Omnichannel payment services offer sales optimization value-add
Converting sales prospects into repeat customers takes hard work and dedication. And no company wants their efforts to be derailed at the final hurdle – payments. “Consumers want to choose how and when they shop, in-store, online and mobile,” comments Verifone on its website. “They expect an engaging experience that is fast, frictionless, safe and reliable.” Get that right and firms can push ahead of the competition. There are other wins up for grabs too, which explains why interest in omnichannel payment services is climbing.
Omnichannel payment services unify the customer experience and streamline the process no matter whether shoppers are online or instore. And that includes reverse logistics too. Clothing isn’t always going to be the perfect fit and items break. Product returns need to be built into sales operations and must be budgeted for. But they bring a silver lining too. Discussing e-commerce logistics in 2022, Shopify cites research that 76% of first-time buyers who’d had an “easy” or “very easy” returns experience said they would shop with that retailer again.
And having flexible returns options can be key to winning the business in the first place. FIS, which acquired Worldpay in2019, runs through some of the considerations that retailers need to plan for. Research suggests that when it comes to returning items, 40% of customers find it easier to take goods back to the store. And, tellingly, if that service isn’t available to online shoppers as well as customers instore, then there’s a good chance that the retailer will lose business as a result. FIS reports that 17% of shoppers wouldn’t make a purchase without a return to store option. Seamless omnichannel payment services help to preserve customer journeys from start to finish.
In Worldpay’s case, the omnichannel payment services provider teamed up with Tata Consultancy Services (TCS) to offer clients a unified commerce platform dubbed ‘Omnistore’. The system makes use cases such as processing online purchase returns in-store much more straightforward. Cashiers can quickly call up customer details, log the returns, and make refunds to the original source of payment. Having a unified customer view available is key to creating a successful omnichannel environment that makes payments easy for customers.
It’s not hard to picture the advantages for businesses that have an omnichannel payment gateway – capable of servicing online transactions, purchases made over the phone, in-store, and via other methods – compared with those that don’t. And it’s more than just maximizing sales. Routing the various sales channels through a single gateway simplifies merchant support and reporting.
Payments hardware has come on leaps and bounds. A single device can perform many of the functions that would have required juggling multiple pieces of kit not so long ago. In restaurants, staff can take orders and receive payments on a single handheld device. Alternatively, patrons can choose to pay on their own smartphones – for example, directed by QR codes – with omnichannel payment services linking everything together on the back end. Reducing the amount of technology that merchants need to deploy in-store helps with updates and makes it simpler to add new features. Mobile solutions mean that customers don’t necessarily have to find a till point to make their payment, and designers can radically rethink in-store shopping experiences.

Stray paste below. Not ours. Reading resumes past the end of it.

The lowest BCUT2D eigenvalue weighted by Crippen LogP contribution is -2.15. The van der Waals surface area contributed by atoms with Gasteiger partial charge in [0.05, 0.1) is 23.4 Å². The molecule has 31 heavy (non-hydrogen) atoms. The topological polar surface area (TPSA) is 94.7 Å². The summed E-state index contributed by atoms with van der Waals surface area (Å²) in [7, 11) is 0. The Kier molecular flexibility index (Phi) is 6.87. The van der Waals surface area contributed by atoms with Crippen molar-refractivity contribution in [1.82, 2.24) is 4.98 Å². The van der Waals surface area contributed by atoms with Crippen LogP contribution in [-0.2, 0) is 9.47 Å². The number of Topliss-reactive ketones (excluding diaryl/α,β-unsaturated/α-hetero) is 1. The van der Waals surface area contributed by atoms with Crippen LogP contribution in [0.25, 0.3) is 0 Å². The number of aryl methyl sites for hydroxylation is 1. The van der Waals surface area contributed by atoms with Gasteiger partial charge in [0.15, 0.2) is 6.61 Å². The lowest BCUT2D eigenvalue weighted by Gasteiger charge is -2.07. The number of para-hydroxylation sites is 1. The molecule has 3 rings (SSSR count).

Colin Neil, Managing Director of Adyen’s UK operations, sees modern payments technology as levelling the business playing field with smaller firms gaining too from omnichannel payment services. Plug-and-play hardware means that companies of all sizes can capitalize on the performance gains and implement best-in-class customer service functionality. And again, some of the spinoff benefits can be unexpected. For example, payments technology makes it possible to include a donation as part of the transaction. Adyen reports that Body Shop customers raised £350,000 for United Nations High Commissioner for Refugees (UNHCR), through donations at online and in-store checkouts, which adds to the positive impact of omnichannel payment services.
Combining payments operations into one paves the way for optimizing the process. Globally, customers may have very different preferences. It’s easy to name icons such as Visa and Mastercard. But that’s leaving out some alternative options that have big uptake in their host countries, such as paying using Pix in Brazil, iDEAL in the Netherlands, or Swish in Switzerland– to give just a few examples. PayXpert highlights that omnichannel payment services make it much easier for firms to add a wide variety of alternative payment methods to attract local customers and ramp up sales.
Tools such as payment page editors make it possible for retailers to extend valuable e-commerce techniques such as A/B testing into the transactions space. And users can quickly settle on a payments page design that optimizes online checkouts by keeping customer friction to a minimum. Behind the scenes, dashboards can help to monitor for signs of fraud and help operators balance sales volume against risk.
Omnichannel payment services give retailers a valuable sales platform with far reaching operational features.
20 March 2023